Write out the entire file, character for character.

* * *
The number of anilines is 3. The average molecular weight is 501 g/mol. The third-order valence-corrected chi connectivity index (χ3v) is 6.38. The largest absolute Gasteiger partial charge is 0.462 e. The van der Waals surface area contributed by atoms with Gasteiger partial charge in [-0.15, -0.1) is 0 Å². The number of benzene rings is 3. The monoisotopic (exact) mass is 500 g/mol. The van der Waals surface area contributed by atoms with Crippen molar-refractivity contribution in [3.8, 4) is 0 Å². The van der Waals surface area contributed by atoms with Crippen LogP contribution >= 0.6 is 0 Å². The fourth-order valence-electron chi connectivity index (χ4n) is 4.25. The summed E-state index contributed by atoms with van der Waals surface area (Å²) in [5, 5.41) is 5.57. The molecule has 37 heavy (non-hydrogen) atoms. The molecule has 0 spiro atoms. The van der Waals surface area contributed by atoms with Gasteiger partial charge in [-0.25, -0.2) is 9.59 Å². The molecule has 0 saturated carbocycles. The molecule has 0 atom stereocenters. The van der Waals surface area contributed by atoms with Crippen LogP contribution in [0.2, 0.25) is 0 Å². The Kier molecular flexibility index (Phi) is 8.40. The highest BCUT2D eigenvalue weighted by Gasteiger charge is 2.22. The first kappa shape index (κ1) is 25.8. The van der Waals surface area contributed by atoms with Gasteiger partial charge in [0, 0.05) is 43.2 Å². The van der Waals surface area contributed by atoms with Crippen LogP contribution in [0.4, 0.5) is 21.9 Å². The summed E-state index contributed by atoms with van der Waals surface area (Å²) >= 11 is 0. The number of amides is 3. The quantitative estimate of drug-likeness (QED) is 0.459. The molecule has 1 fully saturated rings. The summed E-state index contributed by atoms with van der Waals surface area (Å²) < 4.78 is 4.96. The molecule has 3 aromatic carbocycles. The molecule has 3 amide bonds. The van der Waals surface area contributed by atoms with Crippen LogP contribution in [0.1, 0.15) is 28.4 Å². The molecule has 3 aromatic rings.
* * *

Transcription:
The number of anilines is 3. The average molecular weight is 501 g/mol. The third-order valence-corrected chi connectivity index (χ3v) is 6.38. The largest absolute Gasteiger partial charge is 0.462 e. The van der Waals surface area contributed by atoms with Gasteiger partial charge in [-0.15, -0.1) is 0 Å². The number of benzene rings is 3. The monoisotopic (exact) mass is 500 g/mol. The van der Waals surface area contributed by atoms with Crippen molar-refractivity contribution in [3.8, 4) is 0 Å². The van der Waals surface area contributed by atoms with Crippen LogP contribution >= 0.6 is 0 Å². The fourth-order valence-electron chi connectivity index (χ4n) is 4.25. The summed E-state index contributed by atoms with van der Waals surface area (Å²) in [5, 5.41) is 5.57. The molecule has 37 heavy (non-hydrogen) atoms. The molecule has 0 spiro atoms. The van der Waals surface area contributed by atoms with Gasteiger partial charge in [-0.25, -0.2) is 9.59 Å². The molecule has 0 saturated carbocycles. The molecule has 0 atom stereocenters. The van der Waals surface area contributed by atoms with Crippen LogP contribution in [0.2, 0.25) is 0 Å². The Kier molecular flexibility index (Phi) is 8.40. The highest BCUT2D eigenvalue weighted by Gasteiger charge is 2.22. The first kappa shape index (κ1) is 25.8. The van der Waals surface area contributed by atoms with Gasteiger partial charge in [0, 0.05) is 43.2 Å². The van der Waals surface area contributed by atoms with Crippen LogP contribution in [0.4, 0.5) is 21.9 Å². The summed E-state index contributed by atoms with van der Waals surface area (Å²) >= 11 is 0. The number of amides is 3. The quantitative estimate of drug-likeness (QED) is 0.459. The molecule has 1 fully saturated rings. The summed E-state index contributed by atoms with van der Waals surface area (Å²) < 4.78 is 4.96. The molecule has 3 aromatic carbocycles. The molecule has 3 amide bonds. The van der Waals surface area contributed by atoms with Crippen LogP contribution in [0.1, 0.15) is 28.4 Å². The molecule has 3 aromatic rings.